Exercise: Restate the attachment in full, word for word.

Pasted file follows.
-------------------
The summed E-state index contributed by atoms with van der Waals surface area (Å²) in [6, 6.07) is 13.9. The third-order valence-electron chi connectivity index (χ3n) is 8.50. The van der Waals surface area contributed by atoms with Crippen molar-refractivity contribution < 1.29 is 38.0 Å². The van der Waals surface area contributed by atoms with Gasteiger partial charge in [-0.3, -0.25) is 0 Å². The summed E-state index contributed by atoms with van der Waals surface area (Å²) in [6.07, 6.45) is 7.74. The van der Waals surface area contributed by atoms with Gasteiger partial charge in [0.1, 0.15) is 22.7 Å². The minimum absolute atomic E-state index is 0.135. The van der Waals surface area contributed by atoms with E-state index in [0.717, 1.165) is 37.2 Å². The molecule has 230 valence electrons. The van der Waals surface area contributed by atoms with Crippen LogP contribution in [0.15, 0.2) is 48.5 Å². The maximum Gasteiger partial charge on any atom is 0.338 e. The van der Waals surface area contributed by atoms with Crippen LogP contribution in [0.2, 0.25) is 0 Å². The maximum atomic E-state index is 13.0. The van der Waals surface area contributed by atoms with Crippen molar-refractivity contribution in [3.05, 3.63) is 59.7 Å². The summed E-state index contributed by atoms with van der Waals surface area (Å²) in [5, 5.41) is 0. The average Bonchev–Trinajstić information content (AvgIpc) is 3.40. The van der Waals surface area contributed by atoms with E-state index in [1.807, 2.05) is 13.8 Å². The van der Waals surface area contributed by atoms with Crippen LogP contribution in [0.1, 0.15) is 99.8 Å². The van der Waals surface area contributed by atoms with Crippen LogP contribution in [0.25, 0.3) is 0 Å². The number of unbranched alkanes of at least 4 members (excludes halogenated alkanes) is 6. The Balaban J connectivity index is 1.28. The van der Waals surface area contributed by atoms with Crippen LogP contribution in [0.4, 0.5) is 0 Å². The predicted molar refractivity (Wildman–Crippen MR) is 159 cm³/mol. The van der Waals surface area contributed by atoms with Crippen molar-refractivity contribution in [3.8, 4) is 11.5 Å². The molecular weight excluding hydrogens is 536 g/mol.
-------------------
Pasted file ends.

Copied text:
The summed E-state index contributed by atoms with van der Waals surface area (Å²) in [6, 6.07) is 13.9. The third-order valence-electron chi connectivity index (χ3n) is 8.50. The van der Waals surface area contributed by atoms with Crippen molar-refractivity contribution < 1.29 is 38.0 Å². The van der Waals surface area contributed by atoms with Gasteiger partial charge in [-0.3, -0.25) is 0 Å². The summed E-state index contributed by atoms with van der Waals surface area (Å²) in [6.07, 6.45) is 7.74. The van der Waals surface area contributed by atoms with Gasteiger partial charge in [0.1, 0.15) is 22.7 Å². The minimum absolute atomic E-state index is 0.135. The van der Waals surface area contributed by atoms with E-state index in [0.717, 1.165) is 37.2 Å². The molecule has 230 valence electrons. The van der Waals surface area contributed by atoms with Crippen LogP contribution in [0.15, 0.2) is 48.5 Å². The maximum Gasteiger partial charge on any atom is 0.338 e. The van der Waals surface area contributed by atoms with Crippen LogP contribution in [0.2, 0.25) is 0 Å². The maximum atomic E-state index is 13.0. The van der Waals surface area contributed by atoms with Crippen molar-refractivity contribution in [3.05, 3.63) is 59.7 Å². The summed E-state index contributed by atoms with van der Waals surface area (Å²) in [5, 5.41) is 0. The average Bonchev–Trinajstić information content (AvgIpc) is 3.40. The van der Waals surface area contributed by atoms with E-state index in [1.807, 2.05) is 13.8 Å². The van der Waals surface area contributed by atoms with Crippen LogP contribution in [0.1, 0.15) is 99.8 Å². The van der Waals surface area contributed by atoms with Crippen LogP contribution in [0.25, 0.3) is 0 Å². The number of unbranched alkanes of at least 4 members (excludes halogenated alkanes) is 6. The Balaban J connectivity index is 1.28. The van der Waals surface area contributed by atoms with Crippen LogP contribution in [0.4, 0.5) is 0 Å². The predicted molar refractivity (Wildman–Crippen MR) is 159 cm³/mol. The van der Waals surface area contributed by atoms with Crippen molar-refractivity contribution in [3.8, 4) is 11.5 Å². The molecular weight excluding hydrogens is 536 g/mol.